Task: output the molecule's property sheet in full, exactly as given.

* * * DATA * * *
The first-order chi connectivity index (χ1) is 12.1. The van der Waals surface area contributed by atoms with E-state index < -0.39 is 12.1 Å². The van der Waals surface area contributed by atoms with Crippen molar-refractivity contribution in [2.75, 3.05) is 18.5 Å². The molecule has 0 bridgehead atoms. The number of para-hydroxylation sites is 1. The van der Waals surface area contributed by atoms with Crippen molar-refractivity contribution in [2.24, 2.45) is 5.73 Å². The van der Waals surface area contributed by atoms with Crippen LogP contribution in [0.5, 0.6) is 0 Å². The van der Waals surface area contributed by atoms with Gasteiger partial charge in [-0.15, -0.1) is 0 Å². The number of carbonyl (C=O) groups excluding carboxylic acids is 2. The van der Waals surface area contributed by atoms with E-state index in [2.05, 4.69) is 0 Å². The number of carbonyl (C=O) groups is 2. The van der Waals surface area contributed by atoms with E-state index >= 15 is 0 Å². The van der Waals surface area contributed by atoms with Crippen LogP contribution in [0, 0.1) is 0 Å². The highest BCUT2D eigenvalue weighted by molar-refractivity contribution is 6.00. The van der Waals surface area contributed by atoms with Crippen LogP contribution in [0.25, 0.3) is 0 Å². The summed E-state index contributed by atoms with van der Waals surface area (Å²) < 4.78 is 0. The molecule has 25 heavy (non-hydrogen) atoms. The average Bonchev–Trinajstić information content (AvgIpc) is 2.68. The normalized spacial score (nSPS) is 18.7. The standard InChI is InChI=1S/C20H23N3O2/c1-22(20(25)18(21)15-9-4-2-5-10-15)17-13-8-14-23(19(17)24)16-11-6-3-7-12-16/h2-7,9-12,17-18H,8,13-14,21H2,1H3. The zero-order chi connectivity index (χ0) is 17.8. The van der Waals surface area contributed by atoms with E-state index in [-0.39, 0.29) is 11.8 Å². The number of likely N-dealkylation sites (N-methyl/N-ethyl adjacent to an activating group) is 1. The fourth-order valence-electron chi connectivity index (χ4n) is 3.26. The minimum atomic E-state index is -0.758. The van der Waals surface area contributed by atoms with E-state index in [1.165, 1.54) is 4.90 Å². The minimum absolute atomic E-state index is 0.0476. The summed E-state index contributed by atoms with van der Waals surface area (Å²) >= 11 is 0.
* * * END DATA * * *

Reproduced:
The first-order chi connectivity index (χ1) is 12.1. The van der Waals surface area contributed by atoms with E-state index < -0.39 is 12.1 Å². The van der Waals surface area contributed by atoms with Crippen molar-refractivity contribution in [2.75, 3.05) is 18.5 Å². The molecule has 0 bridgehead atoms. The number of para-hydroxylation sites is 1. The van der Waals surface area contributed by atoms with Crippen molar-refractivity contribution in [2.24, 2.45) is 5.73 Å². The van der Waals surface area contributed by atoms with Crippen LogP contribution in [0.5, 0.6) is 0 Å². The van der Waals surface area contributed by atoms with Gasteiger partial charge in [-0.15, -0.1) is 0 Å². The number of carbonyl (C=O) groups excluding carboxylic acids is 2. The van der Waals surface area contributed by atoms with E-state index in [2.05, 4.69) is 0 Å². The number of carbonyl (C=O) groups is 2. The van der Waals surface area contributed by atoms with E-state index >= 15 is 0 Å². The van der Waals surface area contributed by atoms with Crippen LogP contribution in [0, 0.1) is 0 Å². The highest BCUT2D eigenvalue weighted by molar-refractivity contribution is 6.00. The van der Waals surface area contributed by atoms with Crippen LogP contribution in [0.25, 0.3) is 0 Å². The summed E-state index contributed by atoms with van der Waals surface area (Å²) < 4.78 is 0. The molecule has 25 heavy (non-hydrogen) atoms. The average Bonchev–Trinajstić information content (AvgIpc) is 2.68. The normalized spacial score (nSPS) is 18.7. The standard InChI is InChI=1S/C20H23N3O2/c1-22(20(25)18(21)15-9-4-2-5-10-15)17-13-8-14-23(19(17)24)16-11-6-3-7-12-16/h2-7,9-12,17-18H,8,13-14,21H2,1H3. The zero-order chi connectivity index (χ0) is 17.8. The van der Waals surface area contributed by atoms with E-state index in [-0.39, 0.29) is 11.8 Å². The number of likely N-dealkylation sites (N-methyl/N-ethyl adjacent to an activating group) is 1. The fourth-order valence-electron chi connectivity index (χ4n) is 3.26. The minimum atomic E-state index is -0.758. The van der Waals surface area contributed by atoms with E-state index in [1.165, 1.54) is 4.90 Å². The minimum absolute atomic E-state index is 0.0476. The summed E-state index contributed by atoms with van der Waals surface area (Å²) >= 11 is 0.